Prisons are not for introverts

By Petra Ondrisakova

“You can read one magazine per day. But all they’ve got are magazines with pretty girls and all other things you can’t have in prison”, said Lujza Zhang when thinking back about her jail time in Japan. “If you have a pen, then you can write. So I was writing poems.’’

Sitting on the floor, sipping on the wine in her room in the centre of Groningen, Lujza doesn’t seem to have a hard time talking about her adventures. The half Chinese, half Slovak girl keeps switching from explaining how she plans to decorate her room to talking about being arrested, race-motivated violence and depression.

Weird,  racially different and gay

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Archive: Lujza Niril Zhang

Her parents met in Beijing, where her mom studied for a year. She was a sinology student, but she sneaked into every lecture in a Beijing art school and met the man she later married. For Lujza it meant growing up with both artists for parents and traveling a lot from an early age. When Lujza talks about the year she lived in China, her description is similar to the descriptions of her prison time. Boarding school rules and the bars on the windows seem to be the strongest memory. “The regime was strict and I came from the different environment, so I was the only one able to see it. And people in school were saying ‘Oh she’s the European girl, she’s different’. Then after a year I went back to Slovakia and people there kept saying ‘Oh, she’s the Chinese girl, she’s different.’ That pretty much describes my life.”

Besides living in China, Lujza has spent most of her life in Slovakia – a country which is not used to foreigners. Racial discrimination and xenophobia seemed to be a daily issue for her, accompanied with racially-motivated attacks and hate speeches. After a discussion about racism and her childhood, she laughs: ‘’I’m honestly not even mad at all those kids bullying me. I was weird, I was racially different and I was gay. Now I’m like – okay guys, I kinda get it’’.

Modern geisha

When she realized she was not able to fit anywhere, she decided to commit her life to low-cost traveling. Her first adventure started six years ago with a 15 euro plane ticket to Sweden. What was initially just a short visit to see a music concert in Sweden turned into a two week adventure around Poland, using cheap bus tickets and couchsurfing. This popular website, where people offer strangers to sleep on their couches for free, became the most important feature of her travels.

The turning point came when she was 20 and got an offer to work as a bar hostess in Japan. The main job of so-called “modern geishas” is to entertain bar customers with conversation, flirting and singing and after an inner fight with her introverted side, she decided to take the offer and move to Japan.

‘‘I was the worst hostess ever, I was so rude. One guy knew I was Chinese, and he told me that the massacre in Nanking never happened’’, she explains, referring to the historical episode in 1930s when the Japanese army brutally murdered 30,000 to 400,000 residents of Chinese Nanking. “It’s also called The Great Rape of Nanking and I was thinking about those tens of thousands of women – young ones, old ones, pregnant ones, small girls, living their worst nightmares and then there was this guy sitting in a bar, convincing me it’s a hoax. So I told him to fuck off.’’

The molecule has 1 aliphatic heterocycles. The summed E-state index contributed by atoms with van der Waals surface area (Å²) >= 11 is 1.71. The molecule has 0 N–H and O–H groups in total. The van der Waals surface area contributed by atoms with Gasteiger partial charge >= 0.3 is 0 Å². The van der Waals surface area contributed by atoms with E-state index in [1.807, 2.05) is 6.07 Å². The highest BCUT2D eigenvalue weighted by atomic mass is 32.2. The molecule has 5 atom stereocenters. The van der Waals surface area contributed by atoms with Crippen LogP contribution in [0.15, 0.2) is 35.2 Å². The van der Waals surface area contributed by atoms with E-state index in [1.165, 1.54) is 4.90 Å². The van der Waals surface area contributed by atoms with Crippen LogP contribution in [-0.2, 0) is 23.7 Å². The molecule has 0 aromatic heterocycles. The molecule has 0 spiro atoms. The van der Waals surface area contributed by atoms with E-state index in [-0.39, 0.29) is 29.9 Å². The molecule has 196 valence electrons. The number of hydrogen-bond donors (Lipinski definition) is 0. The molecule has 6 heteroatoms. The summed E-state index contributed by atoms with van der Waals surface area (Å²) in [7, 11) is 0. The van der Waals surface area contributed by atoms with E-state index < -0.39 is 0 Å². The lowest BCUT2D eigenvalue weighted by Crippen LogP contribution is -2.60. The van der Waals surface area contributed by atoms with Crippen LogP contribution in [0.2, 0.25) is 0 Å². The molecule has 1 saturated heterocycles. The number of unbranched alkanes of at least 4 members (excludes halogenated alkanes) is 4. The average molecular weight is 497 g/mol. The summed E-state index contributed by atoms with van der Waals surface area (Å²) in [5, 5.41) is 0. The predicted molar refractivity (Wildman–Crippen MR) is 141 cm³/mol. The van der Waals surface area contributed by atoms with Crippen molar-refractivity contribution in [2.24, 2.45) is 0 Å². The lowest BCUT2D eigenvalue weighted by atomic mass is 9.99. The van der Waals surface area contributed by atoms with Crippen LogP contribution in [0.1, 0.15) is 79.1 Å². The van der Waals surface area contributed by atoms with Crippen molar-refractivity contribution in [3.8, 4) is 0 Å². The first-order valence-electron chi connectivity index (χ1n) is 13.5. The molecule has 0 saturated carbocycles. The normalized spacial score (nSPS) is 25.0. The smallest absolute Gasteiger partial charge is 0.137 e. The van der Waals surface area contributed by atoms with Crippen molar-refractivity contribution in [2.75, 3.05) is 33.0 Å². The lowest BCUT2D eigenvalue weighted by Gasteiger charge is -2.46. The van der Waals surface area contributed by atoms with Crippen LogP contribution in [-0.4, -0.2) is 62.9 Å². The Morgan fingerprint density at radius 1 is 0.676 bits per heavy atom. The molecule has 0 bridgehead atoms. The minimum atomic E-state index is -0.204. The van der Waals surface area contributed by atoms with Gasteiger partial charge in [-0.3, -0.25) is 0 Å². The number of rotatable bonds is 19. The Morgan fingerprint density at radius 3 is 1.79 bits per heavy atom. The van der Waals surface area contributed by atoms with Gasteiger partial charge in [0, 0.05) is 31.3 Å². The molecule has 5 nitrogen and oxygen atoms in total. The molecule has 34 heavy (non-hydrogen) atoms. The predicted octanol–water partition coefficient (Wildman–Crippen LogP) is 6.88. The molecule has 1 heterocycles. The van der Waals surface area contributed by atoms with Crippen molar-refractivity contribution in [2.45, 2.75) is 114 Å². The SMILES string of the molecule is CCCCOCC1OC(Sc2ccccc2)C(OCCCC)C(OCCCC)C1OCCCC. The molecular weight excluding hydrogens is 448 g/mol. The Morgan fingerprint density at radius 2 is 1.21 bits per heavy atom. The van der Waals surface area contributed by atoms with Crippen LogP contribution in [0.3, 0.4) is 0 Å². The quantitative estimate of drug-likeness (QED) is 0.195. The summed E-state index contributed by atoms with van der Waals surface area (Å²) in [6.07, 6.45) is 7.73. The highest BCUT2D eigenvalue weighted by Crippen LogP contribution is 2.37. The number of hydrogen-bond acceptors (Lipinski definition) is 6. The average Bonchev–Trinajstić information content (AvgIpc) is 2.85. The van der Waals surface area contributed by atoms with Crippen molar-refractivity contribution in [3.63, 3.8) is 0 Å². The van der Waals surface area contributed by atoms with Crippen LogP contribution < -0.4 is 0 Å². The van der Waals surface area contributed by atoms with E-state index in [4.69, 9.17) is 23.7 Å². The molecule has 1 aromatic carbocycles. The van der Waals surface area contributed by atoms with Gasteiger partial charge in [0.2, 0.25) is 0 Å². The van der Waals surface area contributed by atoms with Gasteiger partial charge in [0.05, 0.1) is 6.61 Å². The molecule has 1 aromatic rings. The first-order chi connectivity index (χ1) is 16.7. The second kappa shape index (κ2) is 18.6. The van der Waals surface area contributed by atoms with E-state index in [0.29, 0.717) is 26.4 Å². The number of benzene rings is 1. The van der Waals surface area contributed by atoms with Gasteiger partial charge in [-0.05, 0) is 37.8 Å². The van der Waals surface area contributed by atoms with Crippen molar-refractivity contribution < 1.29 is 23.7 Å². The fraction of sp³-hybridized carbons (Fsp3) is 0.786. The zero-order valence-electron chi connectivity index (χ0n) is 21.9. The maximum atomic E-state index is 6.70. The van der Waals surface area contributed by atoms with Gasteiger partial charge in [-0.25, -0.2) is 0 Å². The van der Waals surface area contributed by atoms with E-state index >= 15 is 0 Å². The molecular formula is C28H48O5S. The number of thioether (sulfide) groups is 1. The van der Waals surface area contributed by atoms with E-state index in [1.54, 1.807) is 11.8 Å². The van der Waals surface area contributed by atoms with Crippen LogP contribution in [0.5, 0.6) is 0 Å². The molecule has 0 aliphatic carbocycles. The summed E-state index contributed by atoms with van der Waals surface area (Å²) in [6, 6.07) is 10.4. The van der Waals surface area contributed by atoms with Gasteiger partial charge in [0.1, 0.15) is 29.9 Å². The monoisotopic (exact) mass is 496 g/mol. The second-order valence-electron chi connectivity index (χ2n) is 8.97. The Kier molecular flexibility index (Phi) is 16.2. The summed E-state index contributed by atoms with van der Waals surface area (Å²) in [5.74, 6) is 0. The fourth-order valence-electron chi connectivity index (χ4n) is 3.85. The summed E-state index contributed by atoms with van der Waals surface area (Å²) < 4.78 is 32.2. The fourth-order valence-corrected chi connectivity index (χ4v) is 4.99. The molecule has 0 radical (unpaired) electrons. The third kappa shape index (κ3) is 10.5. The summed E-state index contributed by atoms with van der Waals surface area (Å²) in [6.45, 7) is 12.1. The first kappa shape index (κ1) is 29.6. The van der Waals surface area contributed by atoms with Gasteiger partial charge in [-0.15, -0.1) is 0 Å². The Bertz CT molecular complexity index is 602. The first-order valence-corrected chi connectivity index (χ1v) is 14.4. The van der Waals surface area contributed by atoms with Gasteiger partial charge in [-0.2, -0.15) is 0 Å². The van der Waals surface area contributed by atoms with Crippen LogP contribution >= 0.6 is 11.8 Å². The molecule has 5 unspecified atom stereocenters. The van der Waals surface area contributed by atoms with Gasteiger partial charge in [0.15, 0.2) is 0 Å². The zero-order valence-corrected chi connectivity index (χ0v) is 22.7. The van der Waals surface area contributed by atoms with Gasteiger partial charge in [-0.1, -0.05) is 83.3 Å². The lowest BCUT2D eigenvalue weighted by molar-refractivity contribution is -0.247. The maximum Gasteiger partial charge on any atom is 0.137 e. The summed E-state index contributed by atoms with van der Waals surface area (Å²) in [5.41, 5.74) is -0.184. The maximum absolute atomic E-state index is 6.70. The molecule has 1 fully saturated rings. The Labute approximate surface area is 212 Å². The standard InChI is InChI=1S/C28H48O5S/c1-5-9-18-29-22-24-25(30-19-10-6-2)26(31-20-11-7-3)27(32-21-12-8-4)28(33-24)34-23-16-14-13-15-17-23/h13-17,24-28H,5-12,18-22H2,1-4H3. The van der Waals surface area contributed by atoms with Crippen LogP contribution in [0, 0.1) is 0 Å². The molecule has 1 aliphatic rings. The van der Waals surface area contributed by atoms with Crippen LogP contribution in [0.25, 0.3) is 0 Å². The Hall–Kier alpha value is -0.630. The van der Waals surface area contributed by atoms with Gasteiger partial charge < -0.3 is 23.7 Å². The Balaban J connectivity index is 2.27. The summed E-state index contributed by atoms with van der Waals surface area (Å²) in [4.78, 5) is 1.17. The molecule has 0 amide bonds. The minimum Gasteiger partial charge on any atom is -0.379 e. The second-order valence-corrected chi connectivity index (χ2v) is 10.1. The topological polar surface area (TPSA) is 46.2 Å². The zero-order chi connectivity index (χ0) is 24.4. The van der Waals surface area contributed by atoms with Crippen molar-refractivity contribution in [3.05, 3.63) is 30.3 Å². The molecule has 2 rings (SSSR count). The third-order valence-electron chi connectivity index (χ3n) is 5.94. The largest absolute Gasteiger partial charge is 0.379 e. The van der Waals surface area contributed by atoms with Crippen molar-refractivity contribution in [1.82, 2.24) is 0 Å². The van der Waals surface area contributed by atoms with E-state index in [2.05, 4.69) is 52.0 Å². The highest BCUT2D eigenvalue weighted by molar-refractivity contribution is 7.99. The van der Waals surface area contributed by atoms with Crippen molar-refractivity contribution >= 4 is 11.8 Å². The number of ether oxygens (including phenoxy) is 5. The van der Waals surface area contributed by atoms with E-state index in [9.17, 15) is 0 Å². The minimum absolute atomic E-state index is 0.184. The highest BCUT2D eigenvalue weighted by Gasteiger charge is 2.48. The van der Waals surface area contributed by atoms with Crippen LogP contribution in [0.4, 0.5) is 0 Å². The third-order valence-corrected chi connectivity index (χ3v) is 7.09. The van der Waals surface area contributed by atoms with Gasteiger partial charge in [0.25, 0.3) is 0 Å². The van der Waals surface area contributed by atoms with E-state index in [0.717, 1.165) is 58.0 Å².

A wake-up call came after a few weeks of work in the form of a policeman knocking on her door. Japanese police found out that a number of girls in the bar were working illegally, including Lujza.

She was arrested and jailed together with ten other Eastern European girls. She describes the conditions inside as “inhumane”. “They started to refer to us as a number. We all see Japan as this amazing, developed country but the prison was a circle of psychological and physical abuse. They even refused to get me a lawyer at first”. Sharing a small room with two other prisoners, no beds, no furniture, and only one toilet in each cell became the everyday reality for all the bar workers. “We went out to see the sun 5 times a week for 20 minutes. Weekends meant that you wouldn’t see sunshine for two days”. After a month she was moved to the immigration prison and got better treatment.

“I spoke Chinese, so I became one of the ‘Chinese girls’ there. What made my life harder when growing up, actually saved me in prison”. When questioned about specific experiences she shakes her head. “I don’t really want to talk about it. I never even told my mom the worst things”.

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Archive: Lujza Niril Zhang

The worst case scenario

She was released after two more weeks in immigration prison and deported back to Slovakia. But another prison came in form of depression. “I tried writing and drawing, but nothing helped. Until I realized I have to continue traveling and pushing myself to new adventures”.

For the last two years she has been living on the road, hitchhiking and couchsurfing. Lujza has slept in over 50 different houses and hosted more than 100 people in her own place. Her idea of a full house and young people around convinced her family to offer their flat to strangers as well. Apart from that, she changed their summer house to a kind of ‘hostel’, where she spent one summer with different people arriving every day. How is the introverted girl, with an interest mostly in art and bad childhood memories able to handle this?

“I just wanna see the world. And I keep telling myself – what worse could possibly happen?”

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